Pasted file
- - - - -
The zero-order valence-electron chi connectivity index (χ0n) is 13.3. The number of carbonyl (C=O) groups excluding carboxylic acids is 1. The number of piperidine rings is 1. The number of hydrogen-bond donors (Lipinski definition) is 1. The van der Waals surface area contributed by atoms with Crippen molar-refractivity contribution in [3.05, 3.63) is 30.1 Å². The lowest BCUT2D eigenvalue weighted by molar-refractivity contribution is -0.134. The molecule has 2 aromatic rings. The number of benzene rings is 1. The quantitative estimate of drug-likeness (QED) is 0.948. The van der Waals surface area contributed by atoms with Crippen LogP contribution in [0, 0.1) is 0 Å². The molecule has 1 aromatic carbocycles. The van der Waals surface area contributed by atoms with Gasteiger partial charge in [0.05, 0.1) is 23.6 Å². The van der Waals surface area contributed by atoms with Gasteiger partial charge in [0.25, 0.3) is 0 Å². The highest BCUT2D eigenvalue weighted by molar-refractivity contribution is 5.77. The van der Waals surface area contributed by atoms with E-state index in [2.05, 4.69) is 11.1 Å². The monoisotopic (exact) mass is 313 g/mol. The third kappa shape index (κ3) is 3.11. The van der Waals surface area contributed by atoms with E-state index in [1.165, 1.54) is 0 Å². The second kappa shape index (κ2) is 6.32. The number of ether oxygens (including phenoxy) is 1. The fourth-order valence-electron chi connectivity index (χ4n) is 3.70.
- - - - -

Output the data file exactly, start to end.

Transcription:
The zero-order valence-electron chi connectivity index (χ0n) is 13.3. The number of carbonyl (C=O) groups excluding carboxylic acids is 1. The number of piperidine rings is 1. The number of hydrogen-bond donors (Lipinski definition) is 1. The van der Waals surface area contributed by atoms with Crippen molar-refractivity contribution in [3.05, 3.63) is 30.1 Å². The lowest BCUT2D eigenvalue weighted by molar-refractivity contribution is -0.134. The molecule has 2 aromatic rings. The number of benzene rings is 1. The quantitative estimate of drug-likeness (QED) is 0.948. The van der Waals surface area contributed by atoms with Crippen LogP contribution in [0, 0.1) is 0 Å². The molecule has 1 aromatic carbocycles. The van der Waals surface area contributed by atoms with Gasteiger partial charge in [0.05, 0.1) is 23.6 Å². The van der Waals surface area contributed by atoms with Gasteiger partial charge in [0.25, 0.3) is 0 Å². The highest BCUT2D eigenvalue weighted by molar-refractivity contribution is 5.77. The van der Waals surface area contributed by atoms with E-state index in [2.05, 4.69) is 11.1 Å². The monoisotopic (exact) mass is 313 g/mol. The third kappa shape index (κ3) is 3.11. The van der Waals surface area contributed by atoms with E-state index in [1.165, 1.54) is 0 Å². The second kappa shape index (κ2) is 6.32. The number of ether oxygens (including phenoxy) is 1. The fourth-order valence-electron chi connectivity index (χ4n) is 3.70.